Small farms have more access to family—as opposed to hired—labor.

The Vancouver study also indicates that small farms have more access to family—as opposed to hired—labor. Lower labor costs give small farms the potential to be more financially productive, and therefore are a better entry point, for beginning farmers, “especially those from underserved populations,” Hunter said. Helping them find a way into the field, though, will require stanching the continued loss of farmland to development across the country, with conservation easements and more equitable federal programs to give newbies a leg up; otherwise, he said, would-be farmers won’t be able take the plunge because they won’t be able to afford what farmable acreage remains. 

Another area where the study found that small farms had an important role to play was in their ability to generate higher crop yields, with yields actually decreasing by 5 percent for every hectare of additional farm size. However, Christopher Barrett, an agricultural economist at Cornell University, argues that yields are “a bad measure of productivity,” he said, since they can be achieved even with unsound ecological practices. A more significant metric, he argues, is whether producers are engaging in the best on-farm behaviors that are good for the environment and the things living in it.  

Beyond that, where small scale will make a difference, Barrett said, is in an area that the Vancouver study does not touch on, and that is with efforts to decouple the act of raising food from the land. This includes vertical farming, and transitioning land from growing feed crops to “farming” for renewable energy from wind and water. The former would allow vegetables to be grown more efficiently and closer to cities; the latter, said Barrett, “will induce farmers to convert land to alternative uses while sustaining livelihoods and property tax bases for rural communities.” On-farm wind and solar energy could “improve farm viability and rural economic vitality,” said Hunter, but should not proceed without careful thought. AFT advocates for “smart solar sitings” that limit impact on ag use and the environment and take little or no land out of production.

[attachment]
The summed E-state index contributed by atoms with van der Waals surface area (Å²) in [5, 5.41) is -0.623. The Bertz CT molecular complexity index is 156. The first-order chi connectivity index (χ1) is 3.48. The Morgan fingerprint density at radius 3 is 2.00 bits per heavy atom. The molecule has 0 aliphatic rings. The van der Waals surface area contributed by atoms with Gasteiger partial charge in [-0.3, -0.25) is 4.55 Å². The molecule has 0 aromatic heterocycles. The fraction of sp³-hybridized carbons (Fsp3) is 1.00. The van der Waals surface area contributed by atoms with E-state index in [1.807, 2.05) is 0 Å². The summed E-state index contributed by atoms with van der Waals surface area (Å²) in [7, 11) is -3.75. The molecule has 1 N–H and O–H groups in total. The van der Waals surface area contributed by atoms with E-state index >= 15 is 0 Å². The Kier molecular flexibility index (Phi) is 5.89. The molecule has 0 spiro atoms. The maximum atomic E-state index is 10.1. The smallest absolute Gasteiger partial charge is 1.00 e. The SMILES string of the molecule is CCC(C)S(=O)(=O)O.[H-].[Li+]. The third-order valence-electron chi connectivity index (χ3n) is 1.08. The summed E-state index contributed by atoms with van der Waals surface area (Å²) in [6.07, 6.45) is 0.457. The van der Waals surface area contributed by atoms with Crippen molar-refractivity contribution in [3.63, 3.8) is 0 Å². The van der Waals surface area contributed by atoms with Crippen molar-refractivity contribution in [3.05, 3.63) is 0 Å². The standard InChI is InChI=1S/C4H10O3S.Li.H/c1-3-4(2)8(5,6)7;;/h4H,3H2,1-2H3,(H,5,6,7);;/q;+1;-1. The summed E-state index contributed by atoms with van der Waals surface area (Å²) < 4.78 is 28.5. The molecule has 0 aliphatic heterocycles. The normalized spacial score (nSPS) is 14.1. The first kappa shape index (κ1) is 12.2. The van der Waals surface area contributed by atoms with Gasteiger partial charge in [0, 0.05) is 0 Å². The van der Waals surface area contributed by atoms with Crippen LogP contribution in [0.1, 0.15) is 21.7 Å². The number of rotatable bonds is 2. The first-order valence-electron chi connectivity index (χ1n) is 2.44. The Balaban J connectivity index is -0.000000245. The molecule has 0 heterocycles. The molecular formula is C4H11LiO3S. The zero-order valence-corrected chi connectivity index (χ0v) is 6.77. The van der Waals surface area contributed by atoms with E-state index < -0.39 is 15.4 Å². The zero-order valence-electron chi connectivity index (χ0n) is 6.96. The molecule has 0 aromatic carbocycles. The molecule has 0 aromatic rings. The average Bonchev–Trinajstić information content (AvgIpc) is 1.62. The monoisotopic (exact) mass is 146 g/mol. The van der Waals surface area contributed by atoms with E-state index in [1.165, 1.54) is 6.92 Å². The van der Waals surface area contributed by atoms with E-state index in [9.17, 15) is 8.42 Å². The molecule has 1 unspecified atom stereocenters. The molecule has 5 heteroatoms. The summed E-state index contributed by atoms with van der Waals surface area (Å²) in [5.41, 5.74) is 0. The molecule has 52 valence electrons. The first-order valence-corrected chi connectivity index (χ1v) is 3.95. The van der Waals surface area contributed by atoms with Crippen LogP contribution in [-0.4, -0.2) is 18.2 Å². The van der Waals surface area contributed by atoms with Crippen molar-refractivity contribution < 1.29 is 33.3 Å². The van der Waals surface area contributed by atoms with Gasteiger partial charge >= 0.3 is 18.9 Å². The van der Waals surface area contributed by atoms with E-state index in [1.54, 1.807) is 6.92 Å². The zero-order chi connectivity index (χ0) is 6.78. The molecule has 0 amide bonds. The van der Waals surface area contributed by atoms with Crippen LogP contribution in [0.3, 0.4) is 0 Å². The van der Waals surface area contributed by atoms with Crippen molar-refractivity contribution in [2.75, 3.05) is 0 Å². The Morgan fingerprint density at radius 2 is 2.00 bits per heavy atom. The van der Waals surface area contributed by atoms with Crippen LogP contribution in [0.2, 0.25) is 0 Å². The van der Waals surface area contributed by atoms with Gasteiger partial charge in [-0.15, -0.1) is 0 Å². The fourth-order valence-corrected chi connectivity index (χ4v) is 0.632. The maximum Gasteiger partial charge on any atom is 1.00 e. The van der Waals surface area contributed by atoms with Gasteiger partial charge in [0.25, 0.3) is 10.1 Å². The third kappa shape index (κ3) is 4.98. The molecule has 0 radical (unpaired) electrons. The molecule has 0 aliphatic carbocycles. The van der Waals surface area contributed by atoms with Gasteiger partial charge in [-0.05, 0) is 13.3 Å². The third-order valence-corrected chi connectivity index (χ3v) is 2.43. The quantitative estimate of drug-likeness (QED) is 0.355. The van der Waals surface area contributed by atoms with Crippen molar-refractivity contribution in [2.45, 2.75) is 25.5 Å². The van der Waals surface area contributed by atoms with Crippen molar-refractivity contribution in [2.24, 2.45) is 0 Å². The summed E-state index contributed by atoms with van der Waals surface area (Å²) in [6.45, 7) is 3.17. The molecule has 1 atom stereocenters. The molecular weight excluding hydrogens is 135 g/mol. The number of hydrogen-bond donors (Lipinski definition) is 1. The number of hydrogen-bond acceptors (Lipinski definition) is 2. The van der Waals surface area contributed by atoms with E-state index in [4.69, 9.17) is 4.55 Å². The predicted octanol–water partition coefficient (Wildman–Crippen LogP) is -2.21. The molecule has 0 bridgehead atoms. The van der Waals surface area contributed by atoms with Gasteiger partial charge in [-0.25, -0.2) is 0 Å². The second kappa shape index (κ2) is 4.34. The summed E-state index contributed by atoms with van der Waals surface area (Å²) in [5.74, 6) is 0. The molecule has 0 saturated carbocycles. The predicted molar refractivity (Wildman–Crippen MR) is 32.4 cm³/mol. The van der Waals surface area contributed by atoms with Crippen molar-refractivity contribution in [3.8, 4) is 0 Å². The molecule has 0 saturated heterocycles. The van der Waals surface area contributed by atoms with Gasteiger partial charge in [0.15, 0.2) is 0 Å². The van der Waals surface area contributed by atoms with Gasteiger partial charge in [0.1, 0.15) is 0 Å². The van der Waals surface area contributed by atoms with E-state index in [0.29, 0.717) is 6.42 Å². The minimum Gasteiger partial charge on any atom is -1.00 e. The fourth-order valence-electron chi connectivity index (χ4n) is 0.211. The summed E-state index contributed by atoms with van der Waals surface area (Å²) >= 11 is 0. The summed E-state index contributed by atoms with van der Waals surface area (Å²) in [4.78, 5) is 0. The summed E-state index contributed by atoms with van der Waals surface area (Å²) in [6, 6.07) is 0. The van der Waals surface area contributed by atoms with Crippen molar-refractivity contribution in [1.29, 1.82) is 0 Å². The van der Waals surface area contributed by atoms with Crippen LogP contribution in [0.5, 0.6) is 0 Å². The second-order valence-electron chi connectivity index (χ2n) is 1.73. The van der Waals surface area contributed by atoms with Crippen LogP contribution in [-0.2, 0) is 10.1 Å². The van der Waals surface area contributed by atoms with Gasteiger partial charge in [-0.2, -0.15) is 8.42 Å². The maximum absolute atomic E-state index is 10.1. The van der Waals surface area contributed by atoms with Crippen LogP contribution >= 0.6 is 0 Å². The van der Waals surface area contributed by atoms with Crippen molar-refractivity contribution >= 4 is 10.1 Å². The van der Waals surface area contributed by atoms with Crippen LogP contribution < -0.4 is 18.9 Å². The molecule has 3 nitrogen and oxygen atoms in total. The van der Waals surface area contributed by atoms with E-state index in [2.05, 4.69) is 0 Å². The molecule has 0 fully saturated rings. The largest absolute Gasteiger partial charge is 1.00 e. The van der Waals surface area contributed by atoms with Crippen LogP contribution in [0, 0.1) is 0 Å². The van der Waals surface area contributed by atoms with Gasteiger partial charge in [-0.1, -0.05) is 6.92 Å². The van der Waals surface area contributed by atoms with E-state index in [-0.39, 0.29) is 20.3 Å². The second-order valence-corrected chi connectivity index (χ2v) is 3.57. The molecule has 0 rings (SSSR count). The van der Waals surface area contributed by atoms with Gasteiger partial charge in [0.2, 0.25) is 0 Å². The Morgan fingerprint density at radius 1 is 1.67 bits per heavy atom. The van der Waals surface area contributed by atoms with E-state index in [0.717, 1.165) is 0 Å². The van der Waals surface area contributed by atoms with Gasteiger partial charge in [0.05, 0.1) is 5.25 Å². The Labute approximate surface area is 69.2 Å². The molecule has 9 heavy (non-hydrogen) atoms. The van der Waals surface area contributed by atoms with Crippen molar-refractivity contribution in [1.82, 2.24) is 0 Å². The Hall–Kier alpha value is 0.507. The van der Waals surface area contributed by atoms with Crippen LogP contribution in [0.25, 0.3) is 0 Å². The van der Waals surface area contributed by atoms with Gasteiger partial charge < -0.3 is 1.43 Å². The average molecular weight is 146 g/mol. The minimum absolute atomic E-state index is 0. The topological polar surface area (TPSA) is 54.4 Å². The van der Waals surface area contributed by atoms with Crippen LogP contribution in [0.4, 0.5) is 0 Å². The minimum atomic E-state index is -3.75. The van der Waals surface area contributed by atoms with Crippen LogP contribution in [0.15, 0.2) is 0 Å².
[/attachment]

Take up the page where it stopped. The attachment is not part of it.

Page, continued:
Defining small and large “can lock us into a mindset that ultimately doesn’t achieve our objective, to not have the failed food system that the industrial model has brought us.”

Joe Maxwell, president of advocacy group Family Farm Action, believes there’s value in the broad way the Vancouver review is framed. “It helps us draw the conclusion that small farms can produce food to feed the world,” he said. This is a significant counter to the prevailing mindset from Donald Trump’s USDA secretary Sonny Perdue, that farmers needed to “get big or get out.”  “This report says: Maybe not,” said Maxwell. 

Nevertheless, like Barrett and Hunter, Maxwell thinks that focusing on defining small and large,  he said, “can lock us into a mindset that ultimately doesn’t achieve our objective, and that is, to not have the failed food system that the industrial model has brought us—that doesn’t feed us, extracts wealth from rural communities, and whose whole driving force is greater yield regardless of the cost to the environment.” 

Ultimately, Maxwell believes it’s not yield or ecology or size that threatens a sustainable U.S. food system; it’s foreign ownership of land to round out investors’ hedge fund portfolios. This artificially inflates the cost of farmland and, again, denies access to young farmers. Ultimately, it also preserves the status quo in which a handful of wealthy corporations benefit from an industrial ag system that destroys communities, soil, land, health, and biodiversity. “The power those interests have seems almost insurmountable,” said Maxwell, especially when it comes to their lobbying power in Congress. 

To break that monopoly power, build ecologically sound regional food systems, and get progressive funders to invest in research that will boost better ag policy—that will take a lot more than focusing on farm size.

Lela Nargi is a veteran journalist covering food policy and agriculture, sustainability, and science for outlets such as the Washington Post, JSTOR Daily, Sierra, Ensia, and Civil Eats. Find her at